Controlling Poison Ivy is a challenge regardless of the affected area, because of its toxic oils. As a result, the number one thing to remember is to wear protective clothing. Cloth or leather gardening gloves are recommended over rubber as according to several sources, the urushiol is soluble in rubber. Even in the garden at the cottage I wear gloves as …surprise…poison ivy alert under the perennials!

 

Poison Ivy in my garden

Poison Ivy in my garden

 

If the poison ivy is a few plants, growing as ground cover, then carefully pulling them out with all the roots works. Then the plant needs to be discarded safely. I have a large plastic pail with a lid, and the smaller pieces go in there to die completely. After a month, once there is no sign of life, I dig a hole about one foot deep and bury them.

When poison ivy is growing on a larger scale, the task of control definitely becomes difficult. One suggestion for large mass plants is covering them over with tarps and soil so no light reaches these and they will die. Of course they need to remain covered for several years before it is safe to assume they are dead.

Shrub forms of poison ivy are very difficult to deal with. If the shrub is not too large, herbicide spray can be used. The newest generation of these sprays interfere in the plants photosynthesis when the leaves are saturated. It is important to wear protective gloves , face shield  and disposable gloves when using these products.

Controlling Poison Ivy is possible, however, even using herbicides that do not leach in to the soil, getting rid of it for good is highly unlikely. In addition, beware of home remedies that are dangerous, such as pouring salt or bleach all over them because the soil is then contaminated and the chemicals can leach in to the water table.

Summary

While contact with poison ivy can have toxic consequences, by wearing gloves in the rural gardens and watching vegetation you are walking through carefully you can minimize your risk. If you live in the country and have dogs, the chances are much higher you may contact it from their coats. In that case, having a knowledge of treatment including rubbing alcohol and lotions would be a good precaution.

 

 

 

Forests in Fall

Forests in Fall are amazing places and recently, I found myself them observing one up close and personal when walking through one of many local conservation areas near my cottage. The air was crisp, the sun quite warm, and there were countless birds chirping and flitting from tree to tree. While most of the forest floor was carpeted with thousands of dry, deciduous tree leaves  the air was frequently filled with the scent of pine from the tall white and red pine overhead.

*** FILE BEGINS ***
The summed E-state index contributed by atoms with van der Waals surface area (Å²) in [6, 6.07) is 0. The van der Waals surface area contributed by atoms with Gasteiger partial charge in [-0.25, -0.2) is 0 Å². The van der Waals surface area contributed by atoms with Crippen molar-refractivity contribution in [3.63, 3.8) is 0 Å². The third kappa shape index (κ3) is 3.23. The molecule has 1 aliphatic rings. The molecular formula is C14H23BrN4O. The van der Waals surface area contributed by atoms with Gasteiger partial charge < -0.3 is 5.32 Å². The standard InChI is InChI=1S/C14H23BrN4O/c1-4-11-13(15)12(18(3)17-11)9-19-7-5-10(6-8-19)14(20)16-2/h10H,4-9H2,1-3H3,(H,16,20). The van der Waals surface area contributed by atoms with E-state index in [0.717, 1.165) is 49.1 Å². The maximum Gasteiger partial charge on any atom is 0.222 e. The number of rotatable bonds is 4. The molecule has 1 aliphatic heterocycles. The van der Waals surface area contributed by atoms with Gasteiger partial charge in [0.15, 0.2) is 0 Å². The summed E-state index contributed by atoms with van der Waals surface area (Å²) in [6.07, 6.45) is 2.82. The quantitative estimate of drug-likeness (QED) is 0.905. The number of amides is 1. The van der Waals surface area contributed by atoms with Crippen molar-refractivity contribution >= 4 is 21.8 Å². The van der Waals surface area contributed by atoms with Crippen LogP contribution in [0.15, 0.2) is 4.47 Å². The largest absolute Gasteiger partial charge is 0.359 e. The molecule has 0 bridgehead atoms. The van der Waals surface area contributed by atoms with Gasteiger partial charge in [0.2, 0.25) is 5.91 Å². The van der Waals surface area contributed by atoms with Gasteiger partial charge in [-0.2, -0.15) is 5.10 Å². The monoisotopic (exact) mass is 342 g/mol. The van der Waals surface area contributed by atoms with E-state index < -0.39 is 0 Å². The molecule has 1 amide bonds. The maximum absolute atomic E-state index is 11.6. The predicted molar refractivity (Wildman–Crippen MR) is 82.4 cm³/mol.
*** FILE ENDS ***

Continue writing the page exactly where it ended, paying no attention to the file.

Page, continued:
Beneath the towering trees, while shuffling my feet through the leaves, I began to notice native plants still thriving despite the mid-November weather. In this area, zoned climate region 5A, with nights recently below -4 ? Celsius and current daytime temperatures this weekend up to 11?, it seems native plants are definitely heartier  than I realized.

Carolinian Forest Native Plants

There are many locations of Carolinian Forests in South Western Ontario. Previously I have written in detail of Point Pelee National Park and Pelee Island (Pelee Island blog August 2012) as l provided information on other locations as well as plants that are native to this eco vegetation area. However, I had no idea of exactly how hardy these plants could be until I witnessed their vigorous state just today.

In fact forests in fall can contain a wide variety of plants still splendid in green. On my recent walk I noticed, a few Golden Rod plants in bloom, dandelions and even a milkweed pod just beginning to burst.

 

 

 

 

Most of the black, pin and giant oak trees as well as the poplar had shed their now brown leaves. The white, red, and scotch pines waved their deep green needles back and forth in the wind, while sending a small cascade of dry needles and pinecones to the ground below.

fallen pine needles

fallen pine needles

 

Also helping these needles and their cones fall to the ground also were a wide variety of aviary creatures…birds of all sizes and colours. In fact, there were many tiny sparrows and chickadees flying from branch to branch with such speed that glances were a treat and photos were almost an impossibility!

Thankfully the native plants below were just waving in the wind, waiting to be noticed. Throughout the mounds of brown crunchy leaves in this primarily oak forest, there were native ferns with deep, rich, healthy green frons. Occasionally there were the tiny, green lobbed leaves of the Hepatica Americana plant, sticking out from the sloped banks above the walking trails that extended many kilometres through this county park.

Native Americana Hepatica

native fern in November

 

 

Nature in Harmony

Nature works in harmony with itself, when man does not interfere, which is evident as see by trees, helping everything for purifying the air to providing homes and food for living things of all sizes.

Hearty plants are aided by natural windbreaks and mulch. Full evergreens change the flow of cool winds that blow through all forests in fall by diverting it around the trunks directly and through the branches and needles as well.  Deciduous tree also diver the strong breezes as some of them in this conservation area where I walked, are up to three meters around.

On the ground, below these trees, the thick leave layer provides insulation to plants there like a multilayered blanket. This layer also provides a moisture barrier for worms and other insects as well, as countless bacteria and fungi that do most of the work in breaking down the organic matter of forests in fall.